Foggy up on Skyline this morning

wolhIMG_6998
Guess it had to end sometime, that string of just simply awesome weather. Sunday we were able to ride without leg warmers or base layers, but this morning we were reminded that not every day will be perfect. Darn.

Kevin (my son, not the pilot), Eric, Karl, Karen, JR and… the return of Nigel! Nigel from the UK, that guy who doesn’t bother coming over here unless he’s fit enough to ride most of us into the ground. Nigel and Eric rode on up ahead, while I was trying to keep an eye on Kevin, who was lagging behind a bit. Apparently Sunday’s ride took more out of him than expected, although I think his sore legs would have been much better had he ridden to work and back yesterday, instead of getting a ride with his sister. I held up for Kevin at the big clearing although this time I stayed far enough ahead of him that I didn’t have to worry about the usual sudden surge/second wind on his part and he goes flying past me. That’s right, I don’t trust him.

The fog was all along Skyline and the west side of Old LaHonda, causing slick enough conditions that Kevin almost took a spill in front of Nigel descending Skyline towards Sky Londa. Depending upon your point of view, Kevin was either incredibly-skilled to avoid hitting the pavement, or riding just a bit too fast for the conditions.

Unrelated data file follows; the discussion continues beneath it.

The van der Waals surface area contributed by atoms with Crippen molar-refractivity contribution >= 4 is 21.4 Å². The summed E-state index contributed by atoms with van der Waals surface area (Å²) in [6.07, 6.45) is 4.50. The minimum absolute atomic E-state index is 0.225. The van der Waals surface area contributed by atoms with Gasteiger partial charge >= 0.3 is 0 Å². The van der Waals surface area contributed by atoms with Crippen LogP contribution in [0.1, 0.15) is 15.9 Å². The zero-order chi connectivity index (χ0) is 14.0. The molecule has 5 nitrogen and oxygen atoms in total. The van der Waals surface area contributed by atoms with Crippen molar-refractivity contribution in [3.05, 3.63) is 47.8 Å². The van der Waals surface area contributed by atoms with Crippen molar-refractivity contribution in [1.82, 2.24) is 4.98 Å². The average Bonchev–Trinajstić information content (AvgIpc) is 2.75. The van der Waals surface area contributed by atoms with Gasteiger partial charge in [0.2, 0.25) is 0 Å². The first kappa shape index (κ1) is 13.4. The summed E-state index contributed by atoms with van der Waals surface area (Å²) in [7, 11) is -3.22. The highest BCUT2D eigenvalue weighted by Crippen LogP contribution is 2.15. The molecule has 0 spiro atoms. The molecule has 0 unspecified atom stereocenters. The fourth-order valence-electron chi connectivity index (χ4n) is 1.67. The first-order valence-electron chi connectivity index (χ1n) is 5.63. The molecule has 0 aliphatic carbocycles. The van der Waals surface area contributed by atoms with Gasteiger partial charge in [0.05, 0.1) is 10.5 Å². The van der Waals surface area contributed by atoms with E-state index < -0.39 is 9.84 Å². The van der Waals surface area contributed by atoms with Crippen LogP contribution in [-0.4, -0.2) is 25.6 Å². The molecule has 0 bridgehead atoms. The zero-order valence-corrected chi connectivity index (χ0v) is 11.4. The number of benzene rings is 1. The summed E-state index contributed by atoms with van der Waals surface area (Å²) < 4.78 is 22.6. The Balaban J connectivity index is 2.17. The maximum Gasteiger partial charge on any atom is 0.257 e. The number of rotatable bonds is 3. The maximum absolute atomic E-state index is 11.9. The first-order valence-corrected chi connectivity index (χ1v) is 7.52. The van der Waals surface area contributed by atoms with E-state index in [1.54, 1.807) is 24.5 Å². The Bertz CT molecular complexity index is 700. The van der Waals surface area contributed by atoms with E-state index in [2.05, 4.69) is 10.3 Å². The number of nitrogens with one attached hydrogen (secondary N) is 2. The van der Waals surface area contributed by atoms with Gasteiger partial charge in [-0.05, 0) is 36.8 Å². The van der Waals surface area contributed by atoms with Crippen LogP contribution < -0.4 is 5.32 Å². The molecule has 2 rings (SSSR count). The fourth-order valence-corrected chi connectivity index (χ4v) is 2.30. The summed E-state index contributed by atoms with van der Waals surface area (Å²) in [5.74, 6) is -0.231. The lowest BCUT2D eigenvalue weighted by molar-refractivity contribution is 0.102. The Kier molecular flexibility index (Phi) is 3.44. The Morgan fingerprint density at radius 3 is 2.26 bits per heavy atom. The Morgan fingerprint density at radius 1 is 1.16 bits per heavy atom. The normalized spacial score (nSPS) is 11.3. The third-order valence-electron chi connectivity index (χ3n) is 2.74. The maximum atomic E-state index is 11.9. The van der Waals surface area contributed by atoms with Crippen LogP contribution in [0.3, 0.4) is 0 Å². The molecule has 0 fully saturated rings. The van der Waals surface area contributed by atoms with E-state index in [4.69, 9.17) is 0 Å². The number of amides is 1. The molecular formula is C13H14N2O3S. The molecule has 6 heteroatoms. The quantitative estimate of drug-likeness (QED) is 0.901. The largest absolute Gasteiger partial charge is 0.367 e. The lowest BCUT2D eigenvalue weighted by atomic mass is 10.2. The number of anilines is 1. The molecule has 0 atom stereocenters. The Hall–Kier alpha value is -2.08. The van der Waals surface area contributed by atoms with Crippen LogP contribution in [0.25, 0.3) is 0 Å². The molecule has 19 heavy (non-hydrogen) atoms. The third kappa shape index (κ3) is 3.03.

Oh, right, forgot to mention the young woman wearing the Stanford kit that joined us up on Skyline. Mentioned to her that this is a regular ride, which she said she already knew (and for whatever wise reason decides not to show up). Australian accent, I think.

Print Friendly

Mystery flats near the valve? Maybe not so mysterious!

Those two bulging spots near the valve? They are *not* weak spots in the tube! Or at least they weren't weak/defective when installed. Read on.
Those two bulging spots near the valve? They are *not* weak spots in the tube! Or at least they weren’t weak/defective when installed. Read on.

Another “mystery flat” in the shop¬†today, one that had previously seen three unexplained tube failures, but today that would end. You see, I’ve been down this road before, a road that goes like this- a tube, no matter how thin or defective in one section, cannot be forced to bulge because it’s held in place by the tire. Anything you see that looks like a bulge or rupture usually represents some external force in play.

This particular tube was leaking at one of those bulges. No surprise there; they look scary and the rubber has thinned out. But how? Nothing funny about the rim or tire.

Closeup, showing the lines to the right of the valve, where the tube has developed leaks from being stretched too thin.
Closeup, showing the lines to the right of the valve, where the tube has developed leaks from being stretched too thin.

Here’s how it happened. During inflation, the person pumping up the tube is pushing the tube’s valve up into the tire, creating a cavity underneath. As the pressure increases, the tube fills in underneath, bulging downward into that cavity. That’s how you get those funny spots either side of the valve. Over time, sometimes not too much time, that thinned-out tube fails. In the smaller photo, you can see what look like small cuts; those are the areas the tube has split and now leaks.

What to do? Make sure you’re not pushing the valve up into the tire as you pump! Especially if you’re inflating a tube that already has a fair amount of air in it, since pushing it upward under those conditions pretty much guarantees the tube is going to try and bulge in to fill the empty space. ¬†–Mike–

Print Friendly